Craft Beer Cans are the New Sneakers, the New Baseball Cards, the New 180-Gram Records
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- 3 min
Readers and personal acquaintances know that I’ve generally been supportive of the craft beer movement that has exploded over the years. After all, craft breweries provide an ideal destination after a long bike ride.
One of the more puzzling aspects of this movement is the obsession with cans. Many craft breweries have been canning beer for a while now, and while I certainly appreciate that this allows breweries to offer their beers beyond their own taprooms and a few nearby bars, there’s a bothersome subculture that has emerged to buy cases-upon-cases of these cans to trade them with other beer aficionados. This was on display yesterday at LIC Beer Project, in Long Island City.
The brewery released cans of their Pile of Crowns IPA on a rainy Saturday, beginning at noon, and by one account, they sold out within a half hour.
Although I wasn’t set on buying cans, I was disappointed to find out they were out of Pile of Crowns IPA. Except they weren’t out of this beer at all! They were serving it on tap, for on-premises consumption and for take-home growler fills. You bet that I got a pint.
Having savored the tasty, fruity, juicy beer, I wondered about the hype behind the craft beer cans. No doubt, the can artwork is one of my favorite aspects of these cans. Because they print on a wrap-around label, rather than on the can itself, the artwork adorning the can is more akin to a poster or an album cover than the bland labels or printed cans we’ve seen forever.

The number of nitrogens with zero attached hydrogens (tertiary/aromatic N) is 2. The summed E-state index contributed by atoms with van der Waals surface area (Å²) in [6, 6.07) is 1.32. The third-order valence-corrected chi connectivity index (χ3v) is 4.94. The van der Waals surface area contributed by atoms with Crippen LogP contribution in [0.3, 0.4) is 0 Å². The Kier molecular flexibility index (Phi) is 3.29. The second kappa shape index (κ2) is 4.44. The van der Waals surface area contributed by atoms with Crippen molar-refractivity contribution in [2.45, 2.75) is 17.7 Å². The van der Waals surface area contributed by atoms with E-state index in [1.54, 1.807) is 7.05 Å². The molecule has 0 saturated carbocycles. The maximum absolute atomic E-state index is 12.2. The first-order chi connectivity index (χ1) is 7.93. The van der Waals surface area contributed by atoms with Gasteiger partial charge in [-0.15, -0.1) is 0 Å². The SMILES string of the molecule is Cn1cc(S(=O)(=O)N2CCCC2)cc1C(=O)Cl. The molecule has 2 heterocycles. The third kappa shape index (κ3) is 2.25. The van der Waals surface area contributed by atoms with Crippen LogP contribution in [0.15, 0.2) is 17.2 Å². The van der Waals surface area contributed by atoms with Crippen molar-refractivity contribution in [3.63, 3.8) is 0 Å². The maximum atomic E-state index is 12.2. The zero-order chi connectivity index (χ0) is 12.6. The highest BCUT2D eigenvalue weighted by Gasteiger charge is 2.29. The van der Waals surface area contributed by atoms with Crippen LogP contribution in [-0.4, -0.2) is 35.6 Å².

However, these can releases and the euphoria surrounding them seem to be a way of introducing scarcity to the craft beer movement. Buying a can of craft beer is getting a precious object that you can trade like a valuable commodity. It reminds of those subcultures that buy and trade sneakers, limited-edition 180-gram vinyl records, or, going back to my youth, baseball cards. While there’s nothing precious about having someone spill some beer into your glass or growler, there’s an authenticity to that exchange. In essence, you’re buying the beer for the beer, as if you’re buying a record for the music or the baseball card because you’re a fan of the player. Being a collector is not necessarily the same as being a fanatic.
I fear that these limited can releases will only hasten the decline of the movement into a consolidated industry with fewer choices than we have now. As I’ve said before, the wonderful thing about craft beer right now is that there’s so much of it. The scarcity of cans suggests that we’re interested in less great beer, not more of it.